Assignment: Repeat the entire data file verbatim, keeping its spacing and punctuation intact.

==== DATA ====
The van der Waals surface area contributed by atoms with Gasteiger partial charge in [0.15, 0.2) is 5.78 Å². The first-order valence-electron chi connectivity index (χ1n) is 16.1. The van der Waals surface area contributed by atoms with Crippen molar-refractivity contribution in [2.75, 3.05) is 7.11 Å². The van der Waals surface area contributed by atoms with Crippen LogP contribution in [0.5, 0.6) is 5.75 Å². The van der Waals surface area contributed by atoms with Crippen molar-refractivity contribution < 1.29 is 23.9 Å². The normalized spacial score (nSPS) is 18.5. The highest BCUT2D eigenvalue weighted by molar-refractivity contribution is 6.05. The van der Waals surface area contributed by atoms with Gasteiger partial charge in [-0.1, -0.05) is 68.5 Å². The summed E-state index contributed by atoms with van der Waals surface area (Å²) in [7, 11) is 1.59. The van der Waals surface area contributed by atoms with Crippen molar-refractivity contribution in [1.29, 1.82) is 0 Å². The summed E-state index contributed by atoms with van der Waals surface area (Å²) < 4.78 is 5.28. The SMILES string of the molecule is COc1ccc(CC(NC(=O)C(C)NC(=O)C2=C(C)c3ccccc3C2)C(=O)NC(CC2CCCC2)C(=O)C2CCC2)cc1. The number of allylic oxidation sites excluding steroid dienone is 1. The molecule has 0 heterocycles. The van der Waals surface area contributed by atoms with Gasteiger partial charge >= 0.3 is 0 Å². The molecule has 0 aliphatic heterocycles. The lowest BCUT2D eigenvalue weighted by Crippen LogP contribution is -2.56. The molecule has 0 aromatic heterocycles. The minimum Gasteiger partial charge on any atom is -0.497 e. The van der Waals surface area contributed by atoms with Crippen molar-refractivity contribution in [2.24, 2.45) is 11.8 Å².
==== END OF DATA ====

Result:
The van der Waals surface area contributed by atoms with Gasteiger partial charge in [0.15, 0.2) is 5.78 Å². The first-order valence-electron chi connectivity index (χ1n) is 16.1. The van der Waals surface area contributed by atoms with Crippen molar-refractivity contribution in [2.75, 3.05) is 7.11 Å². The van der Waals surface area contributed by atoms with Crippen LogP contribution in [0.5, 0.6) is 5.75 Å². The van der Waals surface area contributed by atoms with Crippen molar-refractivity contribution < 1.29 is 23.9 Å². The normalized spacial score (nSPS) is 18.5. The highest BCUT2D eigenvalue weighted by molar-refractivity contribution is 6.05. The van der Waals surface area contributed by atoms with Gasteiger partial charge in [-0.1, -0.05) is 68.5 Å². The summed E-state index contributed by atoms with van der Waals surface area (Å²) in [7, 11) is 1.59. The van der Waals surface area contributed by atoms with Crippen molar-refractivity contribution in [1.29, 1.82) is 0 Å². The summed E-state index contributed by atoms with van der Waals surface area (Å²) < 4.78 is 5.28. The SMILES string of the molecule is COc1ccc(CC(NC(=O)C(C)NC(=O)C2=C(C)c3ccccc3C2)C(=O)NC(CC2CCCC2)C(=O)C2CCC2)cc1. The number of allylic oxidation sites excluding steroid dienone is 1. The molecule has 0 heterocycles. The van der Waals surface area contributed by atoms with Gasteiger partial charge >= 0.3 is 0 Å². The molecule has 0 aliphatic heterocycles. The lowest BCUT2D eigenvalue weighted by Crippen LogP contribution is -2.56. The molecule has 0 aromatic heterocycles. The minimum Gasteiger partial charge on any atom is -0.497 e. The van der Waals surface area contributed by atoms with Crippen molar-refractivity contribution in [2.24, 2.45) is 11.8 Å².